Patience Ozokwor Talks About First Movie & Late Husband
In this chat with Sunday Scoop’s Tofarati Ige, veteran Nollywood actress Patience Ozokwor talks about her late husband, career and other issues.
You were involved in radio drama at a point in your career. How does that differ from other forms of drama?
That was the in-thing at that time. One doesn’t know anything beyond what is happening around and presented to one. They were all instruments that God used to help me. If you’re able to do anything on radio, it would be easier for you to perform on television because on radio, you have to project everything that is needed as regards emotion.
If you are angry, it is through your voice that people would know that. And if you are happy, it is through your voice that people would know as well because they can’t see you.
If you can act on radio where nobody is seeing you, then, it would be easier for you to excel on TV. The body movements on TV help you to pass your message across because the viewers can easily see the emotions in your demeanour.
It is usually good to start from radio so that it will help you build your delivery and other elements necessary for you to succeed as an actor.
You were also part of a NTA drama titled, Someone Cares. In what ways did that experience impact on your career?
That was my first TV drama. I am not a nervous person; so, I wasn’t jittery when I was on set. I already killed nervousness when I was doing stage plays. I started featuring in stage productions when I was in secondary school.
Some of the plays I did then were The gods are not to blame and The Marriage of Anansewa, among others. Whenever we had competitions of arts and culture, my school always came out tops because we had a very good English Language teacher. Back then, we were honoured with little gifts such as plastic buckets, which were not so common then.
Meanwhile, by the time I took part in the NTA drama, I was a staff member of Radio Nigeria, as a broadcaster and announcer. So, I already knew the rudiments of the profession.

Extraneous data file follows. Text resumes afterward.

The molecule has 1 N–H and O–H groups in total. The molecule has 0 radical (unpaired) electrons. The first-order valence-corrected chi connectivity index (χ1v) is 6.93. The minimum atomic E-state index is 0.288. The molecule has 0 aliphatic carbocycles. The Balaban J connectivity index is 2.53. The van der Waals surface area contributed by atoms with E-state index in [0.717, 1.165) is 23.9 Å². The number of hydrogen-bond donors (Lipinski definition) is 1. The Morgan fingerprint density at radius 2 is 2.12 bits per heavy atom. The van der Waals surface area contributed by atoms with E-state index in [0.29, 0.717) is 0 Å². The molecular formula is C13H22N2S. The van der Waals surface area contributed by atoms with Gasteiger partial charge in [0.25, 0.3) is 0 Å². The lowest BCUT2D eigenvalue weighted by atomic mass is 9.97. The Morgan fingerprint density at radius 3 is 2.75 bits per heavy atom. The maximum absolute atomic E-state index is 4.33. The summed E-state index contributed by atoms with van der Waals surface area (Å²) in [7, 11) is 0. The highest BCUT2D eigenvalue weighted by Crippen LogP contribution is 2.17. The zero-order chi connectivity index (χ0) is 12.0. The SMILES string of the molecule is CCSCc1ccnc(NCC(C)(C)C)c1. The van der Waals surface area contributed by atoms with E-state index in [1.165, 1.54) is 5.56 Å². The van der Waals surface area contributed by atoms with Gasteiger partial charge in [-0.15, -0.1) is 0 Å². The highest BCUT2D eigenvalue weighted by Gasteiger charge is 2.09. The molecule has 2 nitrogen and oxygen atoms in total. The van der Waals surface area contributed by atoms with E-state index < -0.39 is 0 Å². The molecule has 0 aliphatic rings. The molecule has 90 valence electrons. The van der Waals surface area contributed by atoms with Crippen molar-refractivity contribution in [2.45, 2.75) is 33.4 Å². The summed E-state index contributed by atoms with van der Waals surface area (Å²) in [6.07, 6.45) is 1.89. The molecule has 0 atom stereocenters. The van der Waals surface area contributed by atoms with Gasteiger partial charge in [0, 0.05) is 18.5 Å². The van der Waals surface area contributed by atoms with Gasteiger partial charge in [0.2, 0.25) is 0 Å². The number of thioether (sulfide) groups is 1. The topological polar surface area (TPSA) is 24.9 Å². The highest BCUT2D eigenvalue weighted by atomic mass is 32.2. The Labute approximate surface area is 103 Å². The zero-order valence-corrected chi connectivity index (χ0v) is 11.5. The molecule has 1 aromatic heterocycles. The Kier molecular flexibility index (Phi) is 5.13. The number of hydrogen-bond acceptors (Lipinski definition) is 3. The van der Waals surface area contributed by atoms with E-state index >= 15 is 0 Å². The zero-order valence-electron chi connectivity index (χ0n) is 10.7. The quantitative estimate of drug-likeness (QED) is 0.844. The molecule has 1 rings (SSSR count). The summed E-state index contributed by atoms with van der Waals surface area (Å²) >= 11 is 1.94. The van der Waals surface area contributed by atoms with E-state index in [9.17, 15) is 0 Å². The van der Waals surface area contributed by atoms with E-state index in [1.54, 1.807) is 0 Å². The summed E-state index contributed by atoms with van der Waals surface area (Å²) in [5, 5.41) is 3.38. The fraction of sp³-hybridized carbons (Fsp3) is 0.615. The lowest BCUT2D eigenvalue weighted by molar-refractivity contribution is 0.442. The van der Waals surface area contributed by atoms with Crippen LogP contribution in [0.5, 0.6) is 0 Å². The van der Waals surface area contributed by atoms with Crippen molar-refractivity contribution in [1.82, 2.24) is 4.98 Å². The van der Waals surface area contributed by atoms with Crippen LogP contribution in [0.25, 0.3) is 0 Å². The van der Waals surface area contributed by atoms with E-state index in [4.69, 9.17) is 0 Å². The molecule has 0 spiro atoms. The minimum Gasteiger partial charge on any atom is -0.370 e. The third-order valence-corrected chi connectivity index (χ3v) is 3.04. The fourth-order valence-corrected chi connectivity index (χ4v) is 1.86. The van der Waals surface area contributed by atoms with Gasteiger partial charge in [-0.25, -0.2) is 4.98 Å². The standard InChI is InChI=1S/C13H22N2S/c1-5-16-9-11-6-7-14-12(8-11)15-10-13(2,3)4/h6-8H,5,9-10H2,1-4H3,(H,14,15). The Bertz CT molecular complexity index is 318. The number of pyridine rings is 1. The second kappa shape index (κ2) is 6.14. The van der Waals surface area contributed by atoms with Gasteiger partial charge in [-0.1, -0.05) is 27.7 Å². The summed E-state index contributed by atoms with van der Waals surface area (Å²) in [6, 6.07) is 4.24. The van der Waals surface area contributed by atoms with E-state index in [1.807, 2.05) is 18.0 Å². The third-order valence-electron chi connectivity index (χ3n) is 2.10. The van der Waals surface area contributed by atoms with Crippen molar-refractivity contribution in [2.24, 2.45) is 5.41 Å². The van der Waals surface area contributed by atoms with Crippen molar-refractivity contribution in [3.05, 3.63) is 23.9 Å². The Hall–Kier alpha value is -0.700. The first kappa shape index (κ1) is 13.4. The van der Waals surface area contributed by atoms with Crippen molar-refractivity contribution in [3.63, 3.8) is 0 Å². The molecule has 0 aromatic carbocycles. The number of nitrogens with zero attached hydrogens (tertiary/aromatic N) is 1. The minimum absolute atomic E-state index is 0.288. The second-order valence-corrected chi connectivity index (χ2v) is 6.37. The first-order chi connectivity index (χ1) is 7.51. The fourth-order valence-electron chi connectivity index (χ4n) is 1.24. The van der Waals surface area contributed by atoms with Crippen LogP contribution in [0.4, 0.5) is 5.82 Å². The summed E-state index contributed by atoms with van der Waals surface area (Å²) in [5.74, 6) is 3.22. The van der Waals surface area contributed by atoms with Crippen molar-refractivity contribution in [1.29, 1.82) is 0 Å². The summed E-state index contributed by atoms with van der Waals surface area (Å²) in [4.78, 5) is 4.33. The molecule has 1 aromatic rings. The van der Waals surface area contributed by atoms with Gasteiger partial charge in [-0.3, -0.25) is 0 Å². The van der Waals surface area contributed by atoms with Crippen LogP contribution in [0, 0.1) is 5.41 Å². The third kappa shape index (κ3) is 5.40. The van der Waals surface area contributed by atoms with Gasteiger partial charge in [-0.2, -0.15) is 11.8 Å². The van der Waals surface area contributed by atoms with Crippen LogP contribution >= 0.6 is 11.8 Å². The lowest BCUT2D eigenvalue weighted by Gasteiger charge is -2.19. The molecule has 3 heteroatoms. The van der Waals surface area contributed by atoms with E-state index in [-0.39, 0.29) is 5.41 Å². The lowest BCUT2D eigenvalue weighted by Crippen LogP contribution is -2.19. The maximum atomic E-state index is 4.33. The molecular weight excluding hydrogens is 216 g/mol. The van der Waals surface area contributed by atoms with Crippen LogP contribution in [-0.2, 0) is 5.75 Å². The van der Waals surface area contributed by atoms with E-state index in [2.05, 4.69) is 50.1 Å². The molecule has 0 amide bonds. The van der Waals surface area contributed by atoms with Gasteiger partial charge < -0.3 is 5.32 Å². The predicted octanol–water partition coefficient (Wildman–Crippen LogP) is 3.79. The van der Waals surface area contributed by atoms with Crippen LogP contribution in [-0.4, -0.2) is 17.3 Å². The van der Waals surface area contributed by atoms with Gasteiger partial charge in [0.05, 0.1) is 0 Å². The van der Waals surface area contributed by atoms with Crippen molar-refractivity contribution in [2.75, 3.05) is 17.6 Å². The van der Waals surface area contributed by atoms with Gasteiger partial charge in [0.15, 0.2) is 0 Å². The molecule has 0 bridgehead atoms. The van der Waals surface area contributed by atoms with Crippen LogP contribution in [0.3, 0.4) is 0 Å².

I didn’t even see it as doing something special. I was just doing what I was supposed to do and it came out fine.
You have a rich acting background having traversed various areas of the profession. At what point did you first know that you wanted to become an actress?
I never knew that there was anything like stardom. On radio, I was just acting a role and people didn’t even know my face. At that time, I just did what I thought I was enjoying without knowing where I was going. I wasn’t doing it with the hope of becoming a star. Does that make sense to you?
The young ones now will tell you to make them stars. Back then, we didn’t know that; we were just doing what we enjoyed.
Can you recall some of the first movies you acted in?
There was an epic movie we shot back then titled, Sins of the Father. That was the first movie I acted in before God took me to other productions in Enugu. I started working in Enugu and I am still based there. It wasn’t a major role and the character I played died in the process of child bearing. It wasn’t a big role but it was significant to the plot of the story.
When did you have your breakthrough in Nollywood?
It was not quite long ago. It was in the movie where I played the character called Authority and that’s when people started calling me by that name. It was then that people saw that I was actually coming from somewhere and heading somewhere. A role that I played in a movie titled, Odum, was what convinced people that I was a versatile actress. Other movies such as Amina also stood out.
I recall that someone suggested to me to play the role of Authority. The scriptwriter, Neville Ossai, initially wanted his lecturer to play the role. During the audition, we had a break and he saw me. He then insisted that he wanted me to play the part. After my first audition, they called me out again and asked me to act the role with another person. I wondered why that was so. Immediately after my second audition, Neville directed them to put down my name. After that, he went out to cry because he had promised to cast his lecturer for that particular role.